Tuesday, 15 November 2016

vSphere 6.5: What is vCenter High Availability

In 6.0 we had the option to provide high availability for the Platform Services Controller by deploying redundant PSC nodes in the same SSO domain and utilizing a manual re point command or a Load balancer to switch to a new PSC if the current one was down. However, for vCenter nodes there was no such option available, and the only way to have HA for vCenter node was to either configure Fault Tolerance or have the vCenter virtual machine in a HA enabled cluster.

Now with the release of vSphere 6.5, there has been a new much awaited feature added to provide redundancy or high availability for your vCenter node too. This is the VCHA or the vCenter High Availability feature.

The design of VCHA is somewhat similar to your regular clustering mechanism. Before we get to the working of this, here are few prerequisites for VCHA to work:

1. Applicable to vCenter Server Appliance only. Embedded VCSA is currently not supported.
2. Three unique ESXi hosts. One for each node (Active, Passive and Witness)
3. Three unique datastores to contain each of these nodes.
4. Same Single Sign On Domain for Active and Passive nodes
5. One public IP to access and use vCenter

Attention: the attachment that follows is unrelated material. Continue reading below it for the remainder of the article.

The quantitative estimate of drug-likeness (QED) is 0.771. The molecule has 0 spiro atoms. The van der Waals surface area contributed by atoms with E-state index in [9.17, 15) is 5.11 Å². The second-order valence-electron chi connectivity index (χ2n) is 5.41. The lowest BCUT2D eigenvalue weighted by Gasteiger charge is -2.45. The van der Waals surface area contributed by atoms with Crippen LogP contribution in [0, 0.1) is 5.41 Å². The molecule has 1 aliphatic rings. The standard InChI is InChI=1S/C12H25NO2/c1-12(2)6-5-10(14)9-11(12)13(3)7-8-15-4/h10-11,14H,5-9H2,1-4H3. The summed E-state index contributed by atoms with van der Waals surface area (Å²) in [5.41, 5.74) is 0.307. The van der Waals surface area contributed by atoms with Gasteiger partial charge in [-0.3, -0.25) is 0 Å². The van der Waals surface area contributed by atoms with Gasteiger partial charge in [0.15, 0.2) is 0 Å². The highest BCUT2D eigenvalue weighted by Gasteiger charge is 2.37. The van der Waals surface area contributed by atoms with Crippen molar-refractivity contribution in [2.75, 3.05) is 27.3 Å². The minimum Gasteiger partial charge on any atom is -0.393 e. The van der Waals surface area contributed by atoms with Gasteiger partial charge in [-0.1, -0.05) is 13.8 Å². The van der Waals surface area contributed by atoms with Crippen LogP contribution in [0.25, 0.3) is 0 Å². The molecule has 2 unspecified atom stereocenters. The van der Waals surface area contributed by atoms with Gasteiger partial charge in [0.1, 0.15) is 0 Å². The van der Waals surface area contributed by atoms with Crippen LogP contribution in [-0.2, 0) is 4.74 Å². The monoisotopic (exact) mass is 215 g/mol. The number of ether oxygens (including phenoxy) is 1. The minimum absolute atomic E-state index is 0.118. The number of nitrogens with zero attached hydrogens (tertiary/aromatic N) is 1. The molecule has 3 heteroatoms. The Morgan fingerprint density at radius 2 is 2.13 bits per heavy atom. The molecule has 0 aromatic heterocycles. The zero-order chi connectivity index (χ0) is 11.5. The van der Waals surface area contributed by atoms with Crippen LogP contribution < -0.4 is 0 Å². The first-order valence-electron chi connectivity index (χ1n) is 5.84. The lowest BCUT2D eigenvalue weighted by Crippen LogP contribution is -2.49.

6. 3 Private IP in a different subnet to that of public IP. This will be used for internal communication to check node state.

vCenter High Availability (VCHA) Deployment:
There are three nodes available or deployed once your vCenter is configured for high availability. Active node, Passive node and the Witness (Quorum) node. The active node will be the one that would have the Public IP vNIC in up state. This public IP will be used to access and connect to your vSphere Web Client for management purpose.

The second node is the Passive node which is the exact clone of the active node. It has the same memory, CPU and disk configurations as that of the Active node. The public IP vNIC will be down for this node and the vNIC used for Private IP will be up. The private network between Active and Passive is for cluster operations. The active node will have it's database and files updated regularly and this has to be synced across the Passive node, and these information will be synced over the Private network.

The third node, also called as quorum node acts as a witness. This node is introduced to avoid split-brain scenario which arises due to network partition. In a case of network partition we cannot have two active nodes up and running and the quorum node decides which node is active and which has to be passive.

The vPostgres Replication is used to enable database replication between active and passive nodes and this is a synchronous replication. The vCenter files are replicated using native Linux Rsync which is a asynchronous replication.

 What happens during a failover?

When the active node goes down, the passive node becomes the active and assumes the public IP address. The state of the VCHA cluster enters a degraded state since one of the node is down. The recovery time is not transparent and there will be a RTO of ~5 minutes.

Also, your cluster can enter a degraded state when your active node is still running in a healthy state, but either the passive or the witness node are down. In short, if one node in the cluster is down, then the VCHA is in a degraded state. More about VCHA states and deployment will be in a later article.

Hope this was helpful.